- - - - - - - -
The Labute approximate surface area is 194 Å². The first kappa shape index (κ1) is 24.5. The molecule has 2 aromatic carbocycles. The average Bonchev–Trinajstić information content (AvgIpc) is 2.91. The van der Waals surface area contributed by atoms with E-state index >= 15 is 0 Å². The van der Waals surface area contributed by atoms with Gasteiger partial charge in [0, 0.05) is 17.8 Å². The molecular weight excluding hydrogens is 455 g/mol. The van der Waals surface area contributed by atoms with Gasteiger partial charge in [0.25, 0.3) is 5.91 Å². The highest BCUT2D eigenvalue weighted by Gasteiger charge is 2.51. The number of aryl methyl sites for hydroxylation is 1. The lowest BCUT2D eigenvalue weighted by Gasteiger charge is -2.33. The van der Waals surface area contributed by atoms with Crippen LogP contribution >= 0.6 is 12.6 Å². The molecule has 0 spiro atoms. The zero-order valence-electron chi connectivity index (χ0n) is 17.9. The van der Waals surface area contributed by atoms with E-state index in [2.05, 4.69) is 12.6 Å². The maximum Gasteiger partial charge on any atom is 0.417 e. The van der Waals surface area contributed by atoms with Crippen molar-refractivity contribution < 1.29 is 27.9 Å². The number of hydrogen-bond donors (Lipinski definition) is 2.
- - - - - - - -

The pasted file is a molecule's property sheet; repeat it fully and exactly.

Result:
The Labute approximate surface area is 194 Å². The first kappa shape index (κ1) is 24.5. The molecule has 2 aromatic carbocycles. The average Bonchev–Trinajstić information content (AvgIpc) is 2.91. The van der Waals surface area contributed by atoms with E-state index >= 15 is 0 Å². The van der Waals surface area contributed by atoms with Gasteiger partial charge in [0, 0.05) is 17.8 Å². The molecular weight excluding hydrogens is 455 g/mol. The van der Waals surface area contributed by atoms with Gasteiger partial charge in [0.25, 0.3) is 5.91 Å². The highest BCUT2D eigenvalue weighted by Gasteiger charge is 2.51. The number of aryl methyl sites for hydroxylation is 1. The lowest BCUT2D eigenvalue weighted by Gasteiger charge is -2.33. The van der Waals surface area contributed by atoms with Crippen LogP contribution >= 0.6 is 12.6 Å². The molecule has 0 spiro atoms. The zero-order valence-electron chi connectivity index (χ0n) is 17.9. The van der Waals surface area contributed by atoms with E-state index in [2.05, 4.69) is 12.6 Å². The maximum Gasteiger partial charge on any atom is 0.417 e. The van der Waals surface area contributed by atoms with Crippen molar-refractivity contribution < 1.29 is 27.9 Å². The number of hydrogen-bond donors (Lipinski definition) is 2.